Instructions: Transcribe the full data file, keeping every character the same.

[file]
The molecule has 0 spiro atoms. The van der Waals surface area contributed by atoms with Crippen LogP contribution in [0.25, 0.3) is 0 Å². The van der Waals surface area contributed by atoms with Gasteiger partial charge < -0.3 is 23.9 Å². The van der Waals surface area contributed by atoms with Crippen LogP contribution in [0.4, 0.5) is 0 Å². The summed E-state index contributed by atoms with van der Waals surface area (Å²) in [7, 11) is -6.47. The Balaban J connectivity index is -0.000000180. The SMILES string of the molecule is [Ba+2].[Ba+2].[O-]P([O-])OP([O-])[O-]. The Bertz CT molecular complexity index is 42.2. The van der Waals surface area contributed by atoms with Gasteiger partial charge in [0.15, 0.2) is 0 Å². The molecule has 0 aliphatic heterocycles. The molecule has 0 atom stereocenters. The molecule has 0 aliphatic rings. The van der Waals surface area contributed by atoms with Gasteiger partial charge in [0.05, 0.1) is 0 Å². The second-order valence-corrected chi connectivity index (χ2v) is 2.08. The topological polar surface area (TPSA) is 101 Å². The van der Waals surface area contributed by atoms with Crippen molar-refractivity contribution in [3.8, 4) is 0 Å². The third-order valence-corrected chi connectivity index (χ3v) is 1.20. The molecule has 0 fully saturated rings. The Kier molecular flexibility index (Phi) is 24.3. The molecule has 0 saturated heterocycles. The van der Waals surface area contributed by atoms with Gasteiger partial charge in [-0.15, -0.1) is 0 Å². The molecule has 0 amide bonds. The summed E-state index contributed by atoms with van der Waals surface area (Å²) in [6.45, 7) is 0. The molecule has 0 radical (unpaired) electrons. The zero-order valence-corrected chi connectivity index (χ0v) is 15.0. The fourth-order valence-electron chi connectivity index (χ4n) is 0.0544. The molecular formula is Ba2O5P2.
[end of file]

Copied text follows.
The molecule has 0 spiro atoms. The van der Waals surface area contributed by atoms with Crippen LogP contribution in [0.25, 0.3) is 0 Å². The van der Waals surface area contributed by atoms with Gasteiger partial charge < -0.3 is 23.9 Å². The van der Waals surface area contributed by atoms with Crippen LogP contribution in [0.4, 0.5) is 0 Å². The summed E-state index contributed by atoms with van der Waals surface area (Å²) in [7, 11) is -6.47. The Balaban J connectivity index is -0.000000180. The SMILES string of the molecule is [Ba+2].[Ba+2].[O-]P([O-])OP([O-])[O-]. The Bertz CT molecular complexity index is 42.2. The van der Waals surface area contributed by atoms with Gasteiger partial charge in [0.15, 0.2) is 0 Å². The molecule has 0 aliphatic heterocycles. The molecule has 0 atom stereocenters. The molecule has 0 aliphatic rings. The van der Waals surface area contributed by atoms with Gasteiger partial charge in [0.05, 0.1) is 0 Å². The second-order valence-corrected chi connectivity index (χ2v) is 2.08. The topological polar surface area (TPSA) is 101 Å². The van der Waals surface area contributed by atoms with Crippen molar-refractivity contribution in [3.8, 4) is 0 Å². The third-order valence-corrected chi connectivity index (χ3v) is 1.20. The molecule has 0 fully saturated rings. The Kier molecular flexibility index (Phi) is 24.3. The molecule has 0 saturated heterocycles. The van der Waals surface area contributed by atoms with Gasteiger partial charge in [-0.15, -0.1) is 0 Å². The molecule has 0 amide bonds. The summed E-state index contributed by atoms with van der Waals surface area (Å²) in [6.45, 7) is 0. The molecule has 0 radical (unpaired) electrons. The zero-order valence-corrected chi connectivity index (χ0v) is 15.0. The fourth-order valence-electron chi connectivity index (χ4n) is 0.0544. The molecular formula is Ba2O5P2.